David Wells is on a mission. The new chief executive of the Freight Transport Association (FTA) wants to boost the trade body’s profile among smaller van fleet operators in a bid to raise levels of professionalism across the entire industry.
It’s a laudable aim, and one that was given a fillip last year with the introduction of a cut-price £125 membership fee targeting smaller fleets. The figure of £125 was chosen to celebrate FTA’s 125th anniversary in 2014 and offers companies a basic level of membership to which they can bolt on additional services if required.
Included within the fee is access to the member advice centre. It’s a busy support line, taking 500 calls a week; Wells says that just one call could more than cover the cost of membership.
He believes it is vital to appeal not just to these smaller organisations; he also wants to extend awareness of the FTA to a younger generation.
“Our challenge is to attract a new generation into membership,” he says. “We have to up our game regarding our communications, such as social media. We have to be faster and braver with our comments, and speak out for the industry. We want to be bold.”
Wells was appointed chief executive in May, replacing Theo de Pencier who steered the association for eight years. His career started in engineering before shifting to a medical distribution company, giving him his first taste of logistics.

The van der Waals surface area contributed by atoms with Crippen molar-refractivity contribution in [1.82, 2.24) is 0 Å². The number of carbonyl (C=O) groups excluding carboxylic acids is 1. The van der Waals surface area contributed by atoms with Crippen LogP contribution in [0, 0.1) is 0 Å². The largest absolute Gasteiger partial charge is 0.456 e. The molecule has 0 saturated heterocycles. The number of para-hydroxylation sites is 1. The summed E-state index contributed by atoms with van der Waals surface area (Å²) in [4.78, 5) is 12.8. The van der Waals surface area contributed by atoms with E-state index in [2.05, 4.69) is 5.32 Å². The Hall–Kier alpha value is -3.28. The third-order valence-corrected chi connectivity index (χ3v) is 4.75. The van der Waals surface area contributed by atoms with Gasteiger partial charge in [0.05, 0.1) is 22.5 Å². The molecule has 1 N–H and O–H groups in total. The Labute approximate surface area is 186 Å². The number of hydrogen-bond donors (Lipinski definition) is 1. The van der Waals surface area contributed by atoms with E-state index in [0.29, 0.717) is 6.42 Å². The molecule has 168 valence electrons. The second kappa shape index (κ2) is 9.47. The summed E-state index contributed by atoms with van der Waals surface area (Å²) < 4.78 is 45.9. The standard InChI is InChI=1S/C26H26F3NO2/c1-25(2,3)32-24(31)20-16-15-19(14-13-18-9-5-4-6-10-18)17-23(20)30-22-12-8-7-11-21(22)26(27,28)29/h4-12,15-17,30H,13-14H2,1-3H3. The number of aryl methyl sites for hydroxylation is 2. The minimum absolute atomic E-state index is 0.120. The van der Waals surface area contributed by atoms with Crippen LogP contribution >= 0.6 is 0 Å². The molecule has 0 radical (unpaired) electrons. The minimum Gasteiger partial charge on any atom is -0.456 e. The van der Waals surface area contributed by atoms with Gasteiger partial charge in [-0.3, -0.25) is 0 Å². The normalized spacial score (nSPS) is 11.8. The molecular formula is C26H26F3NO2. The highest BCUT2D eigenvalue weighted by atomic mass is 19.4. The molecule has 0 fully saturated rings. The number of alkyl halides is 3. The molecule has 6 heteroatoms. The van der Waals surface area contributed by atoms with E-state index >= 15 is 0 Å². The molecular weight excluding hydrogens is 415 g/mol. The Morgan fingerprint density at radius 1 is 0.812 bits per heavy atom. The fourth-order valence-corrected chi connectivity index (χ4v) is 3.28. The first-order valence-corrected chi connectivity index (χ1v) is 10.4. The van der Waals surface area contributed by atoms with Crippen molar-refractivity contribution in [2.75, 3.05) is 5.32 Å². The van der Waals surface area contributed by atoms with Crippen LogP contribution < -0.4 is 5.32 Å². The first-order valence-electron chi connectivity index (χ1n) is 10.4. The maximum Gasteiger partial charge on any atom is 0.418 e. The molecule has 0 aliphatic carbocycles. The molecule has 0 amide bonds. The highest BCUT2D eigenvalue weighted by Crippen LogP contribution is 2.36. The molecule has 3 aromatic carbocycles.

During his time there, Wells helped set up a national distribution centre and home delivery network, giving him an insight into fleet operations that was to prove invaluable when he joined the FTA in 2009.
Several roles in various industries followed and it was while he was at ventilation equipment supplier Vent-Axia that the call came from the FTA “out of the blue”.
Wells immediate clicked with de Pencier – “we have a similar outlook, especially on management” – and accepted the position of finance director. The role quickly expanded to include IT, health and safety and HR, then latterly operations which incorporates inspection services, the training business and the tachograph division.
He is now officially two months into the top job, although the handover started earlier. The initial signs are positive.
Since the start of the year, the FTA has added 200 members, taking it to around 14,800 (as an association covering all types of freight, around 20% of members do not operate any vehicles, such as organisations in rail, air and shipping). Wells hopes to pass 15,000 by the end of the year.
Growth has come primarily from the smaller companies attracted by the entry-level membership fee.
“Our penetration in big fleet is very high; the opportunity is the 10-100 vehicle fleets, especially vans,” Wells says.
He points to the FTA’s traditional truck members who also run vans. “They are run by people that are very compliant; they have good governance, health and safety, O-Licence obligations and CSR. That was where we started with vans.